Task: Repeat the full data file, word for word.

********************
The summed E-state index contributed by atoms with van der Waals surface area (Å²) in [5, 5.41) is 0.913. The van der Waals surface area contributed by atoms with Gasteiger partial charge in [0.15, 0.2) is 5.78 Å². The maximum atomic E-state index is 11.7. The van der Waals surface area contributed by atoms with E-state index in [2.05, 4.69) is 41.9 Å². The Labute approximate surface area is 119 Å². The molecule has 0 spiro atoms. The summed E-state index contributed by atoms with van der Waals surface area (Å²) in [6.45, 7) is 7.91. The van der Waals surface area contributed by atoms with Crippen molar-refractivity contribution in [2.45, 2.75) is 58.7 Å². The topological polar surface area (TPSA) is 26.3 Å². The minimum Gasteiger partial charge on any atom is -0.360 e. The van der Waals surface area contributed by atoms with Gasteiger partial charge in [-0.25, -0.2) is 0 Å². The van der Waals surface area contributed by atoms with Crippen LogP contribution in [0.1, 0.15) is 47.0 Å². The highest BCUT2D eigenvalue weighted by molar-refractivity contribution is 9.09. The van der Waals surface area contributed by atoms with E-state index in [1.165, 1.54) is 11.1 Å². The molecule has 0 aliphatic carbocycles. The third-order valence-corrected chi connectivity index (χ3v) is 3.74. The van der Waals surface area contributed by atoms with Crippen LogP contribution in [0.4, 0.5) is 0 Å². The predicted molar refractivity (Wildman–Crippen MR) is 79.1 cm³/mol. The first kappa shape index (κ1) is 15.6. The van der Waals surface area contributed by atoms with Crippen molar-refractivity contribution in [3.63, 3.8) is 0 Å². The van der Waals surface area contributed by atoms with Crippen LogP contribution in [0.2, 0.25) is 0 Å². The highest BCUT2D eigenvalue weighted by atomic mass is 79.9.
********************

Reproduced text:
The summed E-state index contributed by atoms with van der Waals surface area (Å²) in [5, 5.41) is 0.913. The van der Waals surface area contributed by atoms with Gasteiger partial charge in [0.15, 0.2) is 5.78 Å². The maximum atomic E-state index is 11.7. The van der Waals surface area contributed by atoms with E-state index in [2.05, 4.69) is 41.9 Å². The Labute approximate surface area is 119 Å². The molecule has 0 spiro atoms. The summed E-state index contributed by atoms with van der Waals surface area (Å²) in [6.45, 7) is 7.91. The van der Waals surface area contributed by atoms with Crippen molar-refractivity contribution in [2.45, 2.75) is 58.7 Å². The topological polar surface area (TPSA) is 26.3 Å². The minimum Gasteiger partial charge on any atom is -0.360 e. The van der Waals surface area contributed by atoms with Gasteiger partial charge in [-0.25, -0.2) is 0 Å². The van der Waals surface area contributed by atoms with Crippen LogP contribution in [0.1, 0.15) is 47.0 Å². The highest BCUT2D eigenvalue weighted by molar-refractivity contribution is 9.09. The van der Waals surface area contributed by atoms with E-state index in [1.165, 1.54) is 11.1 Å². The molecule has 0 aliphatic carbocycles. The third-order valence-corrected chi connectivity index (χ3v) is 3.74. The van der Waals surface area contributed by atoms with Crippen LogP contribution in [0.4, 0.5) is 0 Å². The predicted molar refractivity (Wildman–Crippen MR) is 79.1 cm³/mol. The first kappa shape index (κ1) is 15.6. The van der Waals surface area contributed by atoms with Crippen molar-refractivity contribution in [3.63, 3.8) is 0 Å². The van der Waals surface area contributed by atoms with Crippen LogP contribution in [0.2, 0.25) is 0 Å². The highest BCUT2D eigenvalue weighted by atomic mass is 79.9.